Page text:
This morning, I finished reading Khaled Hosseini’s And the Mountains Echoed: A Novel. This is Dr. Hosseini’s third novel coming on the heels of his 2004 debut, The Kite Runner, and his 2008 novel A Thousand Splendid Suns. Like The Kite Runner and A Thousand Splendid Suns, Hosseini’s latest work is set in his native Afghanistan although it features plot twists that also take his readers to Greece, France, and the United States in a narrative that spans about sixty years of Afghanistan’s history.
I think that I’ve previously mentioned that one of the things that I most love about reading is the fact that books can take us on journeys. Reading a book gives a person the opportunity to travel to new places and visit different times.
This is especially true of Hosseini’s writing. I can’t travel into the past, but through Hosseini’s writing, I can experience and grow in my understanding/awareness of what happened in the past. I don’t know exactly why, but I am deeply curious about countries with complex histories such as Afghanistan. How did they get to be the way that they are? Were they always like this? If not, what were they like before? And while reading fiction might not give me perfect clarity on the subject, it can help me to understand new points of view.
Hosseini decidedly did this with And the Mountains Echoed. His narrative begins in 1952 with the innocent but strong bond between two siblings, Abdullah and Pari. Circumstances separate them, and Hosseini spend the rest of the story weaving their lives through the second half of the twentieth century and into the twenty-first. He weaves them through the lives of many other individuals including their stepuncle, Nabi, and a Greek plastic surgeon, Markos Varvaris.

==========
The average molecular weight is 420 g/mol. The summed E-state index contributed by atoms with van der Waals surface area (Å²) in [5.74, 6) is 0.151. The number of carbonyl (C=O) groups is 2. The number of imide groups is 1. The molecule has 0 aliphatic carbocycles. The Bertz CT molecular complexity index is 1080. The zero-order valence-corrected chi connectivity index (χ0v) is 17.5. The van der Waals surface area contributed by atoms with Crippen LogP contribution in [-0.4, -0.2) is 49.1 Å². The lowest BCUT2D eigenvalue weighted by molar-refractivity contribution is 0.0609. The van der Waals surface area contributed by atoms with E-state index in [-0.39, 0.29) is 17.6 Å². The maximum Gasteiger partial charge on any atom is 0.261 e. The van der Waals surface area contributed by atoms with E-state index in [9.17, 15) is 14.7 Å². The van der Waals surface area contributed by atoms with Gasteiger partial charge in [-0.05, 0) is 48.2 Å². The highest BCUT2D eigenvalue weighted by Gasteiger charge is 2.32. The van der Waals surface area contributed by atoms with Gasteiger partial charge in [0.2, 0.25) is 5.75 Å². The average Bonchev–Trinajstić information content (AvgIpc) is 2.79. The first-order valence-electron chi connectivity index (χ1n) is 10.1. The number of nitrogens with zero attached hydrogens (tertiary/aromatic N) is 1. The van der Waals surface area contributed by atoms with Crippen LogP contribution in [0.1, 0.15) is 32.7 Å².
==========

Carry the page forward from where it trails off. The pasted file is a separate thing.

The characters are well-written and compelling. As a reader, I wanted to know more about them. I wanted to learn about their lives and their futures. Hosseini helped me to see them, to imagine what they looked like and what they acted like. The setting was thrilling. I’ve never been to Afghanistan or Greece, but the story brought them to life for me.
The plot was fascinatingly intricate. When I say that Hosseini wove this story together, I truly mean that in an artistic sense. People’s lives criss-crossed each other in a complex fashion that might make Leo Tolstoy jealous. But the plot moved along smoothly, and I found the twists and turns easy to follow. The connections made sense, beautiful sense.
I enjoyed the story. It was well-written. The language, as is typical of Hosseini, was poetic. The characters and setting were well-developed. I would highly recommend it to anyone. I would also highly recommend The Kite Runner and A Thousand Splendid Suns. I’ve read A Thousand Splendid Suns twice, and I find it to be a brilliant piece of literature.
Bonus Book Recommendation: The Fault in Our Stars; I love this book. I love the Green brothers. And after you read the book, you should definitely go see the movie.
Looking for further book recommendations? Check out my Books Worth Reading board on Pinterest. If a book is on that board, I recommend it. If you have any questions about any of my recommendations or any recommendations of books that you think that I should read, feel free to drop a comment.